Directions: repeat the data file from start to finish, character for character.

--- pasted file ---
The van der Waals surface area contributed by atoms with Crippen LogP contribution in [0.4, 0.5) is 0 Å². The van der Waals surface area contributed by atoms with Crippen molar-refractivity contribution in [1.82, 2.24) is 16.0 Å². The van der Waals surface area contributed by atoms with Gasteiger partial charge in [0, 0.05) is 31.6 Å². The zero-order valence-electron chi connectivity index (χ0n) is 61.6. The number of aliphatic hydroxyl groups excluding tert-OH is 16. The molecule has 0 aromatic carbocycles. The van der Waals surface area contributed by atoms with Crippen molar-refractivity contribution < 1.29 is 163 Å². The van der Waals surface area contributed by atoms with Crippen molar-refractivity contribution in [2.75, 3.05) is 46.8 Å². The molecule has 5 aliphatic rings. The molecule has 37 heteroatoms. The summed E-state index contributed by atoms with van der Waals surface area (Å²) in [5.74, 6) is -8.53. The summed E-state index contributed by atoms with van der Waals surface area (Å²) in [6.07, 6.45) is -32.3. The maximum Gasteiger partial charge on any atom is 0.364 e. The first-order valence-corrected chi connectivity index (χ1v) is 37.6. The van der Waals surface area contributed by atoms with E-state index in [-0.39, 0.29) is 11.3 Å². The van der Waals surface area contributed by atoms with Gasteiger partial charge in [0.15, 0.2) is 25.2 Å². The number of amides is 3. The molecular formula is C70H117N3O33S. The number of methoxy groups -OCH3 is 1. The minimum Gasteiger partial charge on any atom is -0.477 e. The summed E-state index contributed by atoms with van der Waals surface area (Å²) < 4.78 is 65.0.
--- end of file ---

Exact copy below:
The van der Waals surface area contributed by atoms with Crippen LogP contribution in [0.4, 0.5) is 0 Å². The van der Waals surface area contributed by atoms with Crippen molar-refractivity contribution in [1.82, 2.24) is 16.0 Å². The van der Waals surface area contributed by atoms with Gasteiger partial charge in [0, 0.05) is 31.6 Å². The zero-order valence-electron chi connectivity index (χ0n) is 61.6. The number of aliphatic hydroxyl groups excluding tert-OH is 16. The molecule has 0 aromatic carbocycles. The van der Waals surface area contributed by atoms with Crippen molar-refractivity contribution < 1.29 is 163 Å². The van der Waals surface area contributed by atoms with Crippen molar-refractivity contribution in [2.75, 3.05) is 46.8 Å². The molecule has 5 aliphatic rings. The molecule has 37 heteroatoms. The summed E-state index contributed by atoms with van der Waals surface area (Å²) in [5.74, 6) is -8.53. The summed E-state index contributed by atoms with van der Waals surface area (Å²) in [6.07, 6.45) is -32.3. The maximum Gasteiger partial charge on any atom is 0.364 e. The first-order valence-corrected chi connectivity index (χ1v) is 37.6. The van der Waals surface area contributed by atoms with E-state index in [-0.39, 0.29) is 11.3 Å². The van der Waals surface area contributed by atoms with Gasteiger partial charge in [0.15, 0.2) is 25.2 Å². The number of amides is 3. The molecular formula is C70H117N3O33S. The number of methoxy groups -OCH3 is 1. The minimum Gasteiger partial charge on any atom is -0.477 e. The summed E-state index contributed by atoms with van der Waals surface area (Å²) < 4.78 is 65.0.